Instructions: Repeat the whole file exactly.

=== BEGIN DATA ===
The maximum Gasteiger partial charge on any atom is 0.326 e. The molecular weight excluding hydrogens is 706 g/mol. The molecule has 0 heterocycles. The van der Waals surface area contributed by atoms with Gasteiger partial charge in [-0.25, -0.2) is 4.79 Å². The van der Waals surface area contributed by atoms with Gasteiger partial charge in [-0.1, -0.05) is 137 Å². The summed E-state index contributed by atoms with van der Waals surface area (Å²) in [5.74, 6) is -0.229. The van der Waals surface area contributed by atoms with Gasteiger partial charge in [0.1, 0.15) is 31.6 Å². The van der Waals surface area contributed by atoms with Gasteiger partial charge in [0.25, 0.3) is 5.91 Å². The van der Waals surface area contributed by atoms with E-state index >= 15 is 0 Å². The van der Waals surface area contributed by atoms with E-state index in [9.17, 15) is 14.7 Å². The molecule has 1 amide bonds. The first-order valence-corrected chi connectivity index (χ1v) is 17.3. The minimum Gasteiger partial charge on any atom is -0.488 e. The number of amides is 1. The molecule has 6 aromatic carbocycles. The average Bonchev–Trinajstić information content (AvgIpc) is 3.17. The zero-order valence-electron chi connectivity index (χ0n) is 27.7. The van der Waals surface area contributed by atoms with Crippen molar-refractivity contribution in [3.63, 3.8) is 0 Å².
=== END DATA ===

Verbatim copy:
The maximum Gasteiger partial charge on any atom is 0.326 e. The molecular weight excluding hydrogens is 706 g/mol. The molecule has 0 heterocycles. The van der Waals surface area contributed by atoms with Gasteiger partial charge in [-0.25, -0.2) is 4.79 Å². The van der Waals surface area contributed by atoms with Gasteiger partial charge in [-0.1, -0.05) is 137 Å². The summed E-state index contributed by atoms with van der Waals surface area (Å²) in [5.74, 6) is -0.229. The van der Waals surface area contributed by atoms with Gasteiger partial charge in [0.1, 0.15) is 31.6 Å². The van der Waals surface area contributed by atoms with Gasteiger partial charge in [0.25, 0.3) is 5.91 Å². The van der Waals surface area contributed by atoms with E-state index >= 15 is 0 Å². The van der Waals surface area contributed by atoms with E-state index in [9.17, 15) is 14.7 Å². The molecule has 1 amide bonds. The first-order valence-corrected chi connectivity index (χ1v) is 17.3. The minimum Gasteiger partial charge on any atom is -0.488 e. The number of amides is 1. The molecule has 6 aromatic carbocycles. The average Bonchev–Trinajstić information content (AvgIpc) is 3.17. The zero-order valence-electron chi connectivity index (χ0n) is 27.7. The van der Waals surface area contributed by atoms with Crippen molar-refractivity contribution in [3.63, 3.8) is 0 Å².